I recently linked a post dealing with the importance of making the transition from generic trader education to a structured trading curriculum. Coincidentally, Mike Bellefiore of SMB Capital emailed me on a similar topic, noting that formal teaching adds a great deal to unstructured screen experience. As Bella pointed out in his recent blog post, even experienced basketball coaches will sit in on the practice sessions of other great coaches to pick up new things.
If I reflect upon the most successful traders I've known personally (and thus can verify their long-term success), almost to a person they have learned the ropes from a mentor and/or peer interaction within a trading firm. In a great majority of the cases, the mentor/peer interactions have been like the coach's sessions described by Bella, where people eager to learn are equally willing to teach.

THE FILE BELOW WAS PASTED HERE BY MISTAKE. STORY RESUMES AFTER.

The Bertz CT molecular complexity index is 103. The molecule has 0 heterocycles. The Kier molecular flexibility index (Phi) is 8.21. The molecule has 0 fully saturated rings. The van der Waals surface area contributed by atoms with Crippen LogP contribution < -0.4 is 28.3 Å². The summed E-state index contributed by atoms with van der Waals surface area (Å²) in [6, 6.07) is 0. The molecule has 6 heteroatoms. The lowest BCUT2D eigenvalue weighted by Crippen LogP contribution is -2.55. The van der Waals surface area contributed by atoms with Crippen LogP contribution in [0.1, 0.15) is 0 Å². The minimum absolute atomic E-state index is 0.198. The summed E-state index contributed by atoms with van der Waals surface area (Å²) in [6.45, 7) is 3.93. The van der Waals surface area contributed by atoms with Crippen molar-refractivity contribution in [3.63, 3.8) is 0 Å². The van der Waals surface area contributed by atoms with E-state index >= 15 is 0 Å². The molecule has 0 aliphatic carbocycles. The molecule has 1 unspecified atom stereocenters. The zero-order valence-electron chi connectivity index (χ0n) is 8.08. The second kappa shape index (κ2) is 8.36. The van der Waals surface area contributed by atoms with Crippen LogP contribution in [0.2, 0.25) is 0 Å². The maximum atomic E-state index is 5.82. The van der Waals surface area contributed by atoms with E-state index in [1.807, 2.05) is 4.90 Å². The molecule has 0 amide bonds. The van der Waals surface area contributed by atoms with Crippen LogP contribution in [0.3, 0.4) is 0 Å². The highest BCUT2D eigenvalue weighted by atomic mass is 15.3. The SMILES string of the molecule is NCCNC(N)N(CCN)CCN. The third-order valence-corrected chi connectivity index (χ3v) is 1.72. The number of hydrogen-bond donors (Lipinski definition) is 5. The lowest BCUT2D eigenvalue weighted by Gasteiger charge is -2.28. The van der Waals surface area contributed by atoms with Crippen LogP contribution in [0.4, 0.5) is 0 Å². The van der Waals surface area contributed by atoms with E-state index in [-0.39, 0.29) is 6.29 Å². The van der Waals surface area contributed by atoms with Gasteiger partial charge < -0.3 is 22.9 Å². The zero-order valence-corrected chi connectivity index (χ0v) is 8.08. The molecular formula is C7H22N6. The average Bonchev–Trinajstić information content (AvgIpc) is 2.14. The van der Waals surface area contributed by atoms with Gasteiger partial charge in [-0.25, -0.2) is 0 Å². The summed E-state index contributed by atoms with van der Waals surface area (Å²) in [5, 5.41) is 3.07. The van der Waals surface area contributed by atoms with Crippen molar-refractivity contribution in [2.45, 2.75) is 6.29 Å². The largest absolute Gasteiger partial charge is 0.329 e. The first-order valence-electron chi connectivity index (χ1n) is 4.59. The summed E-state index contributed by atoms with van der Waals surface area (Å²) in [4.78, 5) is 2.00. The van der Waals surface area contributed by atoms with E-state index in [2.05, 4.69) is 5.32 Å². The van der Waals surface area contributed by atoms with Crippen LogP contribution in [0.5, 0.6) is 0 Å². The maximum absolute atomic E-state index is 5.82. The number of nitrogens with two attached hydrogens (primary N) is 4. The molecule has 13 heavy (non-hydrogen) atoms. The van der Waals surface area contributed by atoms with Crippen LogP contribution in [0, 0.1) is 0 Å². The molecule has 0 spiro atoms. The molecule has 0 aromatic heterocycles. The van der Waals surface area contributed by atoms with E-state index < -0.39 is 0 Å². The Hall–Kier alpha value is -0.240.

As an impressionable young adult, I romanticized the notion of being a self-sufficient, completely independent entity. That focus had its purposes. Over time, however, I learned that much of life is a team sport--and that participation in a team in no way diminishes one's uniqueness or independence.
Who is on your team? Who are you going to help make that step to the next level of performance? Imagine if some of your top trading goals involve assisting your teammates' performance; then imagine that some of their top goals involve elevating your own. So many traders fail to hang together...and wind up hanging separately.